Social Control. What is Social Control?. Techniques and strategies for preventing deviant human behaviour in any society Occurs at all levels of society Most people respect and accept basic social norms and assume that others will do the same.
Techniques and strategies for preventing deviant human behaviour in any society
Occurs at all levels of society
Most people respect and accept basic social norms and assume that others will do the same.
Impediment to effective social control is that people often receive competing messages about how to behave.
Conformity = going along with peers (individuals of the same status, who have no special right to direct our behaviour)
Obedience = compliance with higher authorities in a hierarchical structure
Conformity occurs not only in harmless situations.
Researchers have found that people may conform to the attitudes and behaviours of their peers even when such conformity means expressing intolerance toward others.
“Behaviour that is unthinkable in an individual … acting on his own may be executed without hesitation when carried out under orders” (Millgram 1975)
Shock therapy experiment.
“You have no other choice; you must go on”
Millgram was stunned
Psychiatrists has predicted that only 2% (a pathological fringe) would participate.
Two thirds of participants fell into the category of “obedient subjects”.
Few seemed sadistic
Milgram ‘s view, the key to obedience was the experimenter’s social role as a “scientist” and “seeker of knowledge”
He points out that in the modern industrial world, we are accustomed to submitting to impersonal authority figures whose status is indicated by a title or by a uniform.
The authority is viewed as larger and more important than the individual
The obedient individual shifts responsibility for his/her behaviour to the larger authority figure
Milgram launched his experimental study of obedience to better understand the involvement of Germans in the genocide of the Final Solution
Milgram later suggested, “if a system of death camps were set up in the United States of the sort we had seen in Nazi Germany, one would be able to find sufficient personnel for those camps in any medium-sized American town” (CBS News 1979:7-8).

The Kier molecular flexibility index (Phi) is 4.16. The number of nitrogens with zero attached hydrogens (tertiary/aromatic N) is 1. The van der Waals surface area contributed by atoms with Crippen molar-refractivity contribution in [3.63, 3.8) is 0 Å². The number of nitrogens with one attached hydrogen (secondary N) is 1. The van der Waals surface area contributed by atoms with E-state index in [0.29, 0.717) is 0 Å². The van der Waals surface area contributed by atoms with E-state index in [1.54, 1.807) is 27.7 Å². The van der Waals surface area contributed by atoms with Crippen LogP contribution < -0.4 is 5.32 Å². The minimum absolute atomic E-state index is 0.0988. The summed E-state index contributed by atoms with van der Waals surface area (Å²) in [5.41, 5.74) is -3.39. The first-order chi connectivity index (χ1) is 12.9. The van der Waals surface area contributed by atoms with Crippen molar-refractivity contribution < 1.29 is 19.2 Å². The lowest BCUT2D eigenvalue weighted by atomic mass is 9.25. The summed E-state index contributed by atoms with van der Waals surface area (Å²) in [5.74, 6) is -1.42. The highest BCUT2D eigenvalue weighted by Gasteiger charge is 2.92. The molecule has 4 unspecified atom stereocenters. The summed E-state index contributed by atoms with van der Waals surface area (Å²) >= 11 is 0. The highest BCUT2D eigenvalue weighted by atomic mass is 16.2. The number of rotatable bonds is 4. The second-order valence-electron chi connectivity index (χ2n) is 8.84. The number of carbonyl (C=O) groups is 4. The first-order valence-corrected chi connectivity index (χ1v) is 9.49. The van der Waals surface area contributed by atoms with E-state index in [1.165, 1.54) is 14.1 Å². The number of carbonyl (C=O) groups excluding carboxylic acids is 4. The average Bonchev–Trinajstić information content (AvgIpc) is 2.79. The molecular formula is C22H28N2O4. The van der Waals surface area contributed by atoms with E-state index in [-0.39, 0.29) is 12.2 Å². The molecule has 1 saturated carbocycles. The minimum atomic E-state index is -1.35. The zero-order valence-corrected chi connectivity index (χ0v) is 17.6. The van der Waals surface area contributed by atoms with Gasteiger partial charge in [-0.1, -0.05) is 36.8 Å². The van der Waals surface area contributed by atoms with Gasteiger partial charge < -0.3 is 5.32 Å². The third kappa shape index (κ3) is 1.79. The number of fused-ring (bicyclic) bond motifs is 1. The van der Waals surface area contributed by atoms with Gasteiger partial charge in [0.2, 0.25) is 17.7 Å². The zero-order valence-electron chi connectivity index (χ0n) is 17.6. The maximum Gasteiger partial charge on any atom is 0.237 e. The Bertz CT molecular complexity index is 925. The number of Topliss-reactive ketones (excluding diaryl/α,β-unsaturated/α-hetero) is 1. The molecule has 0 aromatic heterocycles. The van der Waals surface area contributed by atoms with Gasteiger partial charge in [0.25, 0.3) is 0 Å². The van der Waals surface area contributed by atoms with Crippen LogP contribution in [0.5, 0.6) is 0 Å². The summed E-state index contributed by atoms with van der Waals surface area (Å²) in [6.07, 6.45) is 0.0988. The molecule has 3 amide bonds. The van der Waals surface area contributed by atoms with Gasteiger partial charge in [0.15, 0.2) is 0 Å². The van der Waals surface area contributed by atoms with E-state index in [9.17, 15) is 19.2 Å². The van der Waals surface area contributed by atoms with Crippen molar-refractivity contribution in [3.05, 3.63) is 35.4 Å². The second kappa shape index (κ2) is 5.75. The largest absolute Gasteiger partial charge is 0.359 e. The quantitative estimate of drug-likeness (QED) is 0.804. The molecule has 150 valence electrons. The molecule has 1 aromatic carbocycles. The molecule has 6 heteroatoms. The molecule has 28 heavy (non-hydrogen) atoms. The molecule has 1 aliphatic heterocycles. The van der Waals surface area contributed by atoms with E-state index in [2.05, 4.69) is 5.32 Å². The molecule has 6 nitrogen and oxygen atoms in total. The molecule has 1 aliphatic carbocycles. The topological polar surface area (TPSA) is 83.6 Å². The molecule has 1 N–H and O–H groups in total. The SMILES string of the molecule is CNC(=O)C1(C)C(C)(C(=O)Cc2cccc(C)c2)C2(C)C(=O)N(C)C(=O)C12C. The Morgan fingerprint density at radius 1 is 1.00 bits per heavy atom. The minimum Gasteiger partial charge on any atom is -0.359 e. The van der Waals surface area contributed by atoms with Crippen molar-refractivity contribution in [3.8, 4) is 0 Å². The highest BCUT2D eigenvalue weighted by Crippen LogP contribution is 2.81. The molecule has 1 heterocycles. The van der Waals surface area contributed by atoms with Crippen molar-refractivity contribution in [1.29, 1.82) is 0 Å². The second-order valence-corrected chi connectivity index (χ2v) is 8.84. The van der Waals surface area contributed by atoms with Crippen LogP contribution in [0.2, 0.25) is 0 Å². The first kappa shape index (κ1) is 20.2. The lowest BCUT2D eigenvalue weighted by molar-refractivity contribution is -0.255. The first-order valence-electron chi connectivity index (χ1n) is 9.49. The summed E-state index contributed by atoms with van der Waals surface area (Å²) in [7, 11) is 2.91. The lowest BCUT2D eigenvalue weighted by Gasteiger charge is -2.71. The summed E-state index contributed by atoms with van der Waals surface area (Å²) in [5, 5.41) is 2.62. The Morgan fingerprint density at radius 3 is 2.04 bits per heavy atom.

Informal and Formal Social Control
Used casually to enforce norms
Examples: smiles, laughter, a raised eyebrow, and ridicule
Even parental use of corporal punishment
Sometimes informal methods of social control are not adequate to enforce conforming or obedient behaviour.
Carried out by authorized agents (police officers, physicians, school administrators, employers, military officers, and managers of movie theatres)
Can serve as a last resort when socialization and informal sanctions do not bring about desired behaviour.
Societies vary in deciding which behaviours will be subjected to formal social control and how severe the sanctions will be
Singapore = $640 fine for chewing gum, feeding birds, mandatory death penalty for murder, drug trafficking
Japan = special prison for reckless drivers
Great Britain = controversial surveillance techniques
Law and society
Law = a governmental social control
Norms that are so important to a society they are formalized into laws controlling people’s behaviour
Can be directed at all members of society = prohibition of murder
Can affect a particular group = fishing and hunting regulations
Can govern the behaviour of social institutions = corporate law
Created in response to perceived needs for formal social control
Sociologists are interested why such perceptions arise
Sociologists believe that laws reflect continually changing standards of what is right and wrong, of how violations are to be determined, and of what sanctions are to be applied.
Legal order reflects underlying social values.
Socialization is actually the primary source of conforming and obedient behaviour, including obedience to law.
Generally, it is not external pressure from a peer group or authority figure that makes us go along with social norms
Rather, we have internalized such norms as valid and desirable and are committed to observing them.
Control theory suggests that our connection to members of society leads us to systematically conform to society’s norms.
According to Hirschi, we are bonded to our family members, friends, and peers in a way that leads us to follow the mores and folkways of our society while giving little conscious thought to whether we will be sanctioned if we fail to conform.
Socialization develops our self-control so well that we don’t need further pressure to obey social norms.